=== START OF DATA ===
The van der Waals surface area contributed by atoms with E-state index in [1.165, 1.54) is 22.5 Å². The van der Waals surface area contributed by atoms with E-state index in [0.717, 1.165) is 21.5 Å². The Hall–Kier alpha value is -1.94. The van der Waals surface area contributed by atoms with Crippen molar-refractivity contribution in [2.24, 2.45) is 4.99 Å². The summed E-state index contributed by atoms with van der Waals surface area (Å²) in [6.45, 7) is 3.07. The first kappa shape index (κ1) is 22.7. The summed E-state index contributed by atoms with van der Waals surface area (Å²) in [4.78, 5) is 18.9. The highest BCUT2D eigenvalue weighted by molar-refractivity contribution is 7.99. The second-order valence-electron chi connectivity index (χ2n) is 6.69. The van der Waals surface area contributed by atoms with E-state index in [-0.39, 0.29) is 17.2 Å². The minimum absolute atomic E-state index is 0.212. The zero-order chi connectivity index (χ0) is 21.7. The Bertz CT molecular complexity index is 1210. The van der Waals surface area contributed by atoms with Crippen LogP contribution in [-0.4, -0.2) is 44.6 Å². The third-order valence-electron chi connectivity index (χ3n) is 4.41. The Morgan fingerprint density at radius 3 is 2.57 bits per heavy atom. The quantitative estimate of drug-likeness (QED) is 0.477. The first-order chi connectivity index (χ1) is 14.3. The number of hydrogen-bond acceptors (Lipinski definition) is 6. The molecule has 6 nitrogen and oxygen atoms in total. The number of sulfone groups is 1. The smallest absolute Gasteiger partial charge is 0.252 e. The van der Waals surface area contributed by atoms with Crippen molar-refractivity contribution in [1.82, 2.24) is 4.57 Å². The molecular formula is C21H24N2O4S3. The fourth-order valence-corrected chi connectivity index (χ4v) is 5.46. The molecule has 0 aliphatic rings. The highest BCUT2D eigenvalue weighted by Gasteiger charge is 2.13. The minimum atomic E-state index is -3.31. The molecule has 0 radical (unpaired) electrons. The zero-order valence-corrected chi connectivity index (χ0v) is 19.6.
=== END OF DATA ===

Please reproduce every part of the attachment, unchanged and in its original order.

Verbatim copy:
The van der Waals surface area contributed by atoms with E-state index in [1.165, 1.54) is 22.5 Å². The van der Waals surface area contributed by atoms with E-state index in [0.717, 1.165) is 21.5 Å². The Hall–Kier alpha value is -1.94. The van der Waals surface area contributed by atoms with Crippen molar-refractivity contribution in [2.24, 2.45) is 4.99 Å². The summed E-state index contributed by atoms with van der Waals surface area (Å²) in [6.45, 7) is 3.07. The first kappa shape index (κ1) is 22.7. The summed E-state index contributed by atoms with van der Waals surface area (Å²) in [4.78, 5) is 18.9. The highest BCUT2D eigenvalue weighted by molar-refractivity contribution is 7.99. The second-order valence-electron chi connectivity index (χ2n) is 6.69. The van der Waals surface area contributed by atoms with E-state index in [-0.39, 0.29) is 17.2 Å². The minimum absolute atomic E-state index is 0.212. The zero-order chi connectivity index (χ0) is 21.7. The Bertz CT molecular complexity index is 1210. The van der Waals surface area contributed by atoms with Crippen LogP contribution in [-0.4, -0.2) is 44.6 Å². The third-order valence-electron chi connectivity index (χ3n) is 4.41. The Morgan fingerprint density at radius 3 is 2.57 bits per heavy atom. The quantitative estimate of drug-likeness (QED) is 0.477. The first-order chi connectivity index (χ1) is 14.3. The number of hydrogen-bond acceptors (Lipinski definition) is 6. The molecule has 6 nitrogen and oxygen atoms in total. The number of sulfone groups is 1. The smallest absolute Gasteiger partial charge is 0.252 e. The van der Waals surface area contributed by atoms with Crippen molar-refractivity contribution in [1.82, 2.24) is 4.57 Å². The molecular formula is C21H24N2O4S3. The fourth-order valence-corrected chi connectivity index (χ4v) is 5.46. The molecule has 0 aliphatic rings. The highest BCUT2D eigenvalue weighted by Gasteiger charge is 2.13. The minimum atomic E-state index is -3.31. The molecule has 0 radical (unpaired) electrons. The zero-order valence-corrected chi connectivity index (χ0v) is 19.6.